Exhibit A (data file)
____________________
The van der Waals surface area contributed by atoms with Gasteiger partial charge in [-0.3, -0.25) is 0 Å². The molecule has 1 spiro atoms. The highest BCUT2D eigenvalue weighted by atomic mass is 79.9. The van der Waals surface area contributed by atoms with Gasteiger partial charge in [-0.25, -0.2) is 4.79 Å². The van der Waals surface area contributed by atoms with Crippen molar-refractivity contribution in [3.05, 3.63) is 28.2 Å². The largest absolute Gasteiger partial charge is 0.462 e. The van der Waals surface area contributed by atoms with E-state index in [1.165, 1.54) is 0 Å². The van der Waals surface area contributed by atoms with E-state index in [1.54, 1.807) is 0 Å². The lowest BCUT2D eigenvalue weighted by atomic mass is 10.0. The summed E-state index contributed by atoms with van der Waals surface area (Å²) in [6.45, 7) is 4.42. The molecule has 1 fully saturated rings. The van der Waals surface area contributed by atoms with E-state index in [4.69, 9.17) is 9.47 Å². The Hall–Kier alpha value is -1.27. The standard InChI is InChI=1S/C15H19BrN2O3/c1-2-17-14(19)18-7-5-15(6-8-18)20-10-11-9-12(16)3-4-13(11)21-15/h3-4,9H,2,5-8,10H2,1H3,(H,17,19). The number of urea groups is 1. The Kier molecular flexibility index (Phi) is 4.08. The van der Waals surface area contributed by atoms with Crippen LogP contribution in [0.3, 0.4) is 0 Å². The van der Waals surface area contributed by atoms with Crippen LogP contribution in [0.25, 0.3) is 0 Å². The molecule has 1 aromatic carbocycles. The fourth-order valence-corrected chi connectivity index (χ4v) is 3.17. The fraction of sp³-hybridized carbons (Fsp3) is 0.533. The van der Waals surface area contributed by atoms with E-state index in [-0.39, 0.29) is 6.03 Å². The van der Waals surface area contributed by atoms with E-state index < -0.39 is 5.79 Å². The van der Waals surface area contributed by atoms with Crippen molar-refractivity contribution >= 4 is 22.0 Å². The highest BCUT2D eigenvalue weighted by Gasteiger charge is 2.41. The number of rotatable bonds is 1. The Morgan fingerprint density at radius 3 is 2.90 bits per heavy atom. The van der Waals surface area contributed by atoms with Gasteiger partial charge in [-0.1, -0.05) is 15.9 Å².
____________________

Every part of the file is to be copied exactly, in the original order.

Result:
The van der Waals surface area contributed by atoms with Gasteiger partial charge in [-0.3, -0.25) is 0 Å². The molecule has 1 spiro atoms. The highest BCUT2D eigenvalue weighted by atomic mass is 79.9. The van der Waals surface area contributed by atoms with Gasteiger partial charge in [-0.25, -0.2) is 4.79 Å². The van der Waals surface area contributed by atoms with Crippen molar-refractivity contribution in [3.05, 3.63) is 28.2 Å². The largest absolute Gasteiger partial charge is 0.462 e. The van der Waals surface area contributed by atoms with E-state index in [1.165, 1.54) is 0 Å². The van der Waals surface area contributed by atoms with E-state index in [1.54, 1.807) is 0 Å². The lowest BCUT2D eigenvalue weighted by atomic mass is 10.0. The summed E-state index contributed by atoms with van der Waals surface area (Å²) in [6.45, 7) is 4.42. The molecule has 1 fully saturated rings. The van der Waals surface area contributed by atoms with E-state index in [4.69, 9.17) is 9.47 Å². The Hall–Kier alpha value is -1.27. The standard InChI is InChI=1S/C15H19BrN2O3/c1-2-17-14(19)18-7-5-15(6-8-18)20-10-11-9-12(16)3-4-13(11)21-15/h3-4,9H,2,5-8,10H2,1H3,(H,17,19). The number of urea groups is 1. The Kier molecular flexibility index (Phi) is 4.08. The van der Waals surface area contributed by atoms with Crippen LogP contribution in [0.3, 0.4) is 0 Å². The van der Waals surface area contributed by atoms with Crippen LogP contribution in [0.25, 0.3) is 0 Å². The molecule has 1 aromatic carbocycles. The fourth-order valence-corrected chi connectivity index (χ4v) is 3.17. The fraction of sp³-hybridized carbons (Fsp3) is 0.533. The van der Waals surface area contributed by atoms with E-state index in [-0.39, 0.29) is 6.03 Å². The van der Waals surface area contributed by atoms with E-state index < -0.39 is 5.79 Å². The van der Waals surface area contributed by atoms with Crippen molar-refractivity contribution >= 4 is 22.0 Å². The highest BCUT2D eigenvalue weighted by Gasteiger charge is 2.41. The number of rotatable bonds is 1. The Morgan fingerprint density at radius 3 is 2.90 bits per heavy atom. The van der Waals surface area contributed by atoms with Gasteiger partial charge in [-0.1, -0.05) is 15.9 Å².